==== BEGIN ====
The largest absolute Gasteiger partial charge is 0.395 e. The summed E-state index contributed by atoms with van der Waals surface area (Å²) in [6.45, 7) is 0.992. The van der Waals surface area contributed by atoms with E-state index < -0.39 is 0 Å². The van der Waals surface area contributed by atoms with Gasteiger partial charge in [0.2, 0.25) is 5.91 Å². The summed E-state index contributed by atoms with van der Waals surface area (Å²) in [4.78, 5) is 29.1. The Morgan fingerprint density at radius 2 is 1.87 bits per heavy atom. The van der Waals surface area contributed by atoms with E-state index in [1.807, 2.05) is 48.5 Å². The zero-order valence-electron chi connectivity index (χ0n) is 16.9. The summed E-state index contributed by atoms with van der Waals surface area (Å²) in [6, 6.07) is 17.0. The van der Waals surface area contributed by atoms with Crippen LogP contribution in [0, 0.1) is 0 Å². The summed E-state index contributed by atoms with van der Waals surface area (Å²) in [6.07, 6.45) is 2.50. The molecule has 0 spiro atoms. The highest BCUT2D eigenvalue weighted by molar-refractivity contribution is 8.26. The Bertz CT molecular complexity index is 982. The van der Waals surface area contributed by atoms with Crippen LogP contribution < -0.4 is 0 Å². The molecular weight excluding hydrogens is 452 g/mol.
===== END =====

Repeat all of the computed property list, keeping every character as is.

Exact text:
The largest absolute Gasteiger partial charge is 0.395 e. The summed E-state index contributed by atoms with van der Waals surface area (Å²) in [6.45, 7) is 0.992. The van der Waals surface area contributed by atoms with E-state index < -0.39 is 0 Å². The van der Waals surface area contributed by atoms with Gasteiger partial charge in [0.2, 0.25) is 5.91 Å². The summed E-state index contributed by atoms with van der Waals surface area (Å²) in [4.78, 5) is 29.1. The Morgan fingerprint density at radius 2 is 1.87 bits per heavy atom. The van der Waals surface area contributed by atoms with E-state index in [1.807, 2.05) is 48.5 Å². The zero-order valence-electron chi connectivity index (χ0n) is 16.9. The summed E-state index contributed by atoms with van der Waals surface area (Å²) in [6, 6.07) is 17.0. The van der Waals surface area contributed by atoms with Crippen LogP contribution in [0, 0.1) is 0 Å². The summed E-state index contributed by atoms with van der Waals surface area (Å²) in [6.07, 6.45) is 2.50. The molecule has 0 spiro atoms. The highest BCUT2D eigenvalue weighted by molar-refractivity contribution is 8.26. The Bertz CT molecular complexity index is 982. The van der Waals surface area contributed by atoms with Crippen LogP contribution < -0.4 is 0 Å². The molecular weight excluding hydrogens is 452 g/mol.